By Jon Wesick
The American flag was a limp dishrag hanging from the eaves over the wooden porch in the August humidity. Frank Bianchi retrieved the day’s Sun Times. Even with the living-room fans, it was too hot for wine so he drained a sweaty bottle of Miller and belched while glancing at the front page. The mayor wasn’t going to let a mob of hippies and Communists take over his town.
He set the paper on the coffee table and switched on the Zenith TV for background noise while he made dinner. Antiwar protests at the Democratic convention dominated the news. Chicago police in sky-blue helmets and short sleeved shirts filled the screen so he changed the channel to “Garfield Goose” on WGN. A widower, he had only himself to cook for but if he had to eat, it might as well be good. Frank wasn’t sure about protests. If you asked him, the biggest crime was what they served on pasta these days. A real Bolognese was more than hamburger and tomato. It was a creation of skill and patience starting with soffritto, a mixture of minced onion, carrot, and celery. He set out his wooden cutting board. After years of use, the silver had worn from his chef’s knife but he still sharpened it on a whetstone every week. He halved an onion. Then, fingers of his left hand curled, he made three vertical and one horizontal cut into each half before chopping them into quarter-inch slices. He turned the cutting board ninety degrees and repeated to make the pieces smaller while ignoring the cacophony of “Tom and Jerry” cartoons in the background. Following a similar process, he minced a carrot and celery stalk before adding the vegetables to the hot olive oil in a fourteen-inch pot.
The recipe called for pancetta but chopped bacon was good enough. Frank added this to the pot and stirred the fragrant mixture until the moisture evaporated from the vegetables and the bacon browned. If he’d wanted to save money, he could have used hamburger but you get out of Bolognese what you put into it. Frank added the ground veal and ground pork he got from the butcher counter at Sal’s. He stirred until the meat sizzled in its own fat. Some would drain it at this point but the fat added a lot of flavor. Next Frank poured in a cup of Chianti from a straw-wrapped bottle and took a few sips for himself.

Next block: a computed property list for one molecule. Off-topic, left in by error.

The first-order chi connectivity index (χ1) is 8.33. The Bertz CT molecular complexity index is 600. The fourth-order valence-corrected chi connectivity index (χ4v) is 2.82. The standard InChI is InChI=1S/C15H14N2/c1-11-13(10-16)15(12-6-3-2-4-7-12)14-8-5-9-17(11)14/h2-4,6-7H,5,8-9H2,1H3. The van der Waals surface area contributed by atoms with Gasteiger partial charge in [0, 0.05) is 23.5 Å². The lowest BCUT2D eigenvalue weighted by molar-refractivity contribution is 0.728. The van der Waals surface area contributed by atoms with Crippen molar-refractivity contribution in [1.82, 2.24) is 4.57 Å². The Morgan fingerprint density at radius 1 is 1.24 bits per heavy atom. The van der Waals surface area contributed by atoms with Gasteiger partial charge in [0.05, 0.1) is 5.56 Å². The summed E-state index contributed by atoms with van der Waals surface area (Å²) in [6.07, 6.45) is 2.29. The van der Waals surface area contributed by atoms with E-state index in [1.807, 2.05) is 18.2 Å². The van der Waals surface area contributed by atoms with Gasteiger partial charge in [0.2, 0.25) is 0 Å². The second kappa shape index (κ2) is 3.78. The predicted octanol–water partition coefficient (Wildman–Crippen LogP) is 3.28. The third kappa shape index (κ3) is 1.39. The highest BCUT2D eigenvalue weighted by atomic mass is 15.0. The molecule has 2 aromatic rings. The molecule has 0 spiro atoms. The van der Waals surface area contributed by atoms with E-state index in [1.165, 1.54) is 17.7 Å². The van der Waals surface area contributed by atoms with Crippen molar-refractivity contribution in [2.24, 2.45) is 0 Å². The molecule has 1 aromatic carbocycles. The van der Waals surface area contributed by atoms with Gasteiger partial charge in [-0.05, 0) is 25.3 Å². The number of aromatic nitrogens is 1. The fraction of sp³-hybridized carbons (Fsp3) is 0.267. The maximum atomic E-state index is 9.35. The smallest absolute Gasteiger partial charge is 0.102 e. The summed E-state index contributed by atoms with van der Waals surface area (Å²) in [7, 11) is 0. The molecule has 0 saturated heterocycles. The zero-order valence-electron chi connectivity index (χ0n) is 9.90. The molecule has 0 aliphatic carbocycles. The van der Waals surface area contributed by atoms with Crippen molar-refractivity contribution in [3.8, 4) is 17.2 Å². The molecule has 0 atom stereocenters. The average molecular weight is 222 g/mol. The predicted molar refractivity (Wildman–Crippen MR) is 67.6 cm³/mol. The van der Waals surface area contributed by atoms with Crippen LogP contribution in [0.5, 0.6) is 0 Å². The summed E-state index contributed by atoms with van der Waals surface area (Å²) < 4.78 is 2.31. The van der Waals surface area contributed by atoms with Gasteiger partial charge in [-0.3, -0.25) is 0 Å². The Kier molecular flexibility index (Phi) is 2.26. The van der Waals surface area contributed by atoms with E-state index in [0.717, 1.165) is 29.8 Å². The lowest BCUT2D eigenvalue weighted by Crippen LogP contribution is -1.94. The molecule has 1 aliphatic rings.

While the mixture reduced, he opened a tiny can of Contadina tomato paste and cut himself on the lid. His blood stained the water crimson as he held his finger under the kitchen faucet. No creation comes without sacrifice. Probably add some flavor, anyway. As for the tomato paste, store brands were a few pennies cheaper but he liked the picture of the woman holding a basket of tomatoes on the Contadina label. He wrapped his injured finger in a paper towel and returned to the stove. When the wine evaporated, he added two tablespoons of the paste along with two cups of chicken stock, not that bullshit from a bouillon cube but real stock made from simmering all the flavor out of the bones from last week’s roast. He set the heat to low and left the mixture to simmer, returning every ten minutes, or so, to stir with a wooden spoon. In a few hours, dinner would be ready in time for the “Jonathan Winters Show.” Man, that guy was crazy!
He returned to the living room and changed the channel to ABC in hopes of watching “The Avengers.” Sure, it would be a rerun but he could watch Dianna Rigg in her catsuit reading the phone book for hours. Instead of her and Patrick Macnee in a bowler hat, he saw cops swinging clubs into protestors’ heads. His son-in-law was a cop. On one of their rare get-togethers, he’d said, “They never tell the whole story on the news.” The story Frank saw wasn’t good. Police kept swinging even after knocking kids to the ground. There were images of cops dragging long-haired kids, faces bloodied, into police vans. Reporters described how police beat them up, too. Some politician at the convention denounced the police’s “Gestapo tactics.” Even though Frank was no lip reader, there was no mistaking the mayor’s inaudible reply of, “Fuck you!”
Frank turned off the TV and tuned the console radio to WLS. He liked that DJ, Larry Lujack. A lot of young people’s rock n’ roll was too noisy but Mason Williams showed real musicianship on “Classical Gas.” Then Jose Feliciano sang a cover of “Light My Fire.” Man, that guy had a hell of a voice!
Jon Wesick is a regional editor of the San Diego Poetry Annual. He’s published hundreds of poems and stories in journals such as the Atlanta Review, Berkeley Fiction Review, New Verse News, Paterson Literary Review, Pearl, Pirene’s Fountain, Slipstream, Space and Time, and Tales of the Talisman. His most recent books are The Shaman in the Libraryand The Prague Deception.